When Mr. Roberts worked for a large health care organization, his health care insurance coverage for ten years must have been maintained by his employer under the group health plan, where the premium must have been 80% from employer, and the remaining 20% by him. However, when Mr. Roberts lost his job, the employer would have stopped paying the premium towards Mr. Robert’s health insurance, thereby putting his health care insurance coverage under threat. Given Mr. Robert’s condition, in addition to losing his position and with it his job-based health insurance coverage, it would be in his interest to “buy an individual plan through the Marketplace, or keeping his health insurance for a limited time through the COBRA continuation coverage” (HealthCare.gov, 2014). The reason for this is that once Mr. Robert lost his position in the company, his company would automatically stop paying the premium he was entitled to. While he was employed, his contribution may have been only 20% of the total premium payable to the insurance provider, and so once he lost his position, the company would stop further premium payments and he would have had to pay the entire premium had he chose to continue with it.
Under the individual Marketplace plan, should Mr. Robert lose his job and his job-based coverage, he could study various options available to him and learn whether he qualifies for a lower monthly premium. In addition to this, he could also understand whether “he qualifies for free or low-cost coverage from Medicaid or Children’s Health Insurance Program (CHIP)” (HealthCare.gov, 2014). The most important factor is that the COBRA coverage will allow Mr. Robert to keep his job-based plan through a continuous coverage option, as COBRA may allow Mr. Robert to keep his and his family’s employee health insurance for a limited time after his employment ends or lose coverage. However, if Mr. Robert continues with his COBRA continuation coverage, he will not be able to get a lower premium because of his status and this could be hard on his pocket.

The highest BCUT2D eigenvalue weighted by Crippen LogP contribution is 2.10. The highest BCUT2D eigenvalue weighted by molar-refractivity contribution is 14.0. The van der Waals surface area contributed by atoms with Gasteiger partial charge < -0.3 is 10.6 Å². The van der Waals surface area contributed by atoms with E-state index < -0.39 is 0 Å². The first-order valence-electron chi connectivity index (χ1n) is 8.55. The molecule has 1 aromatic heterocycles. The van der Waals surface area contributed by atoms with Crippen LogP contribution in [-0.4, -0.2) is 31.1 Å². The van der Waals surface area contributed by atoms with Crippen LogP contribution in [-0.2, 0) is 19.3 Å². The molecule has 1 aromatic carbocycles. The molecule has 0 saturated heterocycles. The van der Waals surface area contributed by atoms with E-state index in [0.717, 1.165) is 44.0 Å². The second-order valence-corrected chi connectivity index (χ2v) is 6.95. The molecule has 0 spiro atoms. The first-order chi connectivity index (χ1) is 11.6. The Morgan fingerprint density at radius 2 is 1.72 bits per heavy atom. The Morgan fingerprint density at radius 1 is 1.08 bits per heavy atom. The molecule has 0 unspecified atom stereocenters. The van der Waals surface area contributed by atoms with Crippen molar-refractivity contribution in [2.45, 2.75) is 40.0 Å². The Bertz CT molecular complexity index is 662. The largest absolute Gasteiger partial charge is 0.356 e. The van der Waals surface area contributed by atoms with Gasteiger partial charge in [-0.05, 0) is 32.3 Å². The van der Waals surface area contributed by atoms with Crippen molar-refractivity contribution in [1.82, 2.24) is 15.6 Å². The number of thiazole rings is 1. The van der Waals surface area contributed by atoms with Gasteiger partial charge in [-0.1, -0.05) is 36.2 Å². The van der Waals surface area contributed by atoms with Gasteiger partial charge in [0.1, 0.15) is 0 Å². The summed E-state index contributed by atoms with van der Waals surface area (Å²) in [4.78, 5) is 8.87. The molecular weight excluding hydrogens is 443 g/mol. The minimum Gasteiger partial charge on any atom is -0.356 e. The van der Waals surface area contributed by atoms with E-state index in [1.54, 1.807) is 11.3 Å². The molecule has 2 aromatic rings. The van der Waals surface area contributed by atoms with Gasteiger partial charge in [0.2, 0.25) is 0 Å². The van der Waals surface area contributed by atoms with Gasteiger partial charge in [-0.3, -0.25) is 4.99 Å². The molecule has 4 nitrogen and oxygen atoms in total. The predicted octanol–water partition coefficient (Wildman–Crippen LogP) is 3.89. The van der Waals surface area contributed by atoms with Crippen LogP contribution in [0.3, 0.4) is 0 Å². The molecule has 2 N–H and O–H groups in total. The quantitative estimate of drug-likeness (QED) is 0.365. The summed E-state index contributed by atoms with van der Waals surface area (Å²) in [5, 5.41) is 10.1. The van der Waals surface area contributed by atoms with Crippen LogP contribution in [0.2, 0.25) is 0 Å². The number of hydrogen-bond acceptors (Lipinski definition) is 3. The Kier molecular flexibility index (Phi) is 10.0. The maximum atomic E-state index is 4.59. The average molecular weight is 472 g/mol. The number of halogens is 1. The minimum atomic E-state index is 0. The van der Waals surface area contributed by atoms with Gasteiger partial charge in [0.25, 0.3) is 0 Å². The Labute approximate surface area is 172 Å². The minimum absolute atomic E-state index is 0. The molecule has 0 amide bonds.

However, Lee (2011), in Health, says that one should be guarded against any complacency as at the time of leaving a job for another, people tend to forget their health insurance cover, and end up in dir state when they need it. “If you’ve left your employer; whether voluntarily or involuntarily, take steps to stay covered by your insurer, especially if you have a chronic condition such as diabetes, heart disease, or cancer.” Such acts, she warns, “could break the coverage that could trigger a preexisting-condition exclusion, which could make all the difference in your ability to continue using the same doctors, especially if you are in the middle of receiving important treatment.”
ACS: American Cancer Association, (2014), Women’s Health and Cancer Rights Act, Web, Accessed January 3, 2014, from <http://www.cancer.org/treatment/findingandpayingfortreatment/managinginsuranceissues/womens-health-and-cancer-rights-act>
HCFA, (2000), Protecting your health insurance coverage: The Women’s Health and Cancer Rights Act (WHCRA), Web, Accessed January 3, 2014, from <http://www.cms.gov/Regulations-and-Guidance/Health-Insurance-reform/HealthInsReformforConsume/Downloads/protect.pdf>, p. 2-34
HealthCare.gov, (2014), What if I’m losing job-based insurance? Losing job-based coverage, Web, Accessed January 3, 2014, from <https://www.healthcare.gov/what-if-i-am-losing-job-based-insurance/>
Lee, J, (2011), Health: Stretch Your Healthcare Dollar, How to Keep Your Insurance Benefits When You Quit or Get Fired from Your Job, Web, Accessed on January 3, 2014, from <http://www.health.com/health/article/0,,20457013,00.html>